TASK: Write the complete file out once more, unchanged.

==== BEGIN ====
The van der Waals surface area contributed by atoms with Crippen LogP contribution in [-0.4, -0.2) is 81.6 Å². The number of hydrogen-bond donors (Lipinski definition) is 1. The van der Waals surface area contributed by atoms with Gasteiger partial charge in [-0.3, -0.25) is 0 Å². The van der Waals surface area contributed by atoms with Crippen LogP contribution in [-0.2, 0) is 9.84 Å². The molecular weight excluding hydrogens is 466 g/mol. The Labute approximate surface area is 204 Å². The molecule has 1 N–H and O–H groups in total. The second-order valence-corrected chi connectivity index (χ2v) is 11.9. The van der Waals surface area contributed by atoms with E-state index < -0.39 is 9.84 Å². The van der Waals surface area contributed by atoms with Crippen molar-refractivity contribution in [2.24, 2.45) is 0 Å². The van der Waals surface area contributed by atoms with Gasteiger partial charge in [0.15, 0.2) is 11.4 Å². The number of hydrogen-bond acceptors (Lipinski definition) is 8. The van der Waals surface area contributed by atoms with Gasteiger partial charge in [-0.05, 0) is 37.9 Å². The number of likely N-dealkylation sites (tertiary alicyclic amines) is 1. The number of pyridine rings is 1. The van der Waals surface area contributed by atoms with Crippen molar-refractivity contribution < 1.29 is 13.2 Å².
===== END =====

The van der Waals surface area contributed by atoms with Crippen LogP contribution in [-0.4, -0.2) is 81.6 Å². The number of hydrogen-bond donors (Lipinski definition) is 1. The van der Waals surface area contributed by atoms with Gasteiger partial charge in [-0.3, -0.25) is 0 Å². The van der Waals surface area contributed by atoms with Crippen LogP contribution in [-0.2, 0) is 9.84 Å². The molecular weight excluding hydrogens is 466 g/mol. The Labute approximate surface area is 204 Å². The molecule has 1 N–H and O–H groups in total. The second-order valence-corrected chi connectivity index (χ2v) is 11.9. The van der Waals surface area contributed by atoms with E-state index < -0.39 is 9.84 Å². The van der Waals surface area contributed by atoms with Crippen molar-refractivity contribution in [2.24, 2.45) is 0 Å². The van der Waals surface area contributed by atoms with Gasteiger partial charge in [0.15, 0.2) is 11.4 Å². The number of hydrogen-bond acceptors (Lipinski definition) is 8. The van der Waals surface area contributed by atoms with Gasteiger partial charge in [-0.05, 0) is 37.9 Å². The number of likely N-dealkylation sites (tertiary alicyclic amines) is 1. The number of pyridine rings is 1. The van der Waals surface area contributed by atoms with Crippen molar-refractivity contribution < 1.29 is 13.2 Å².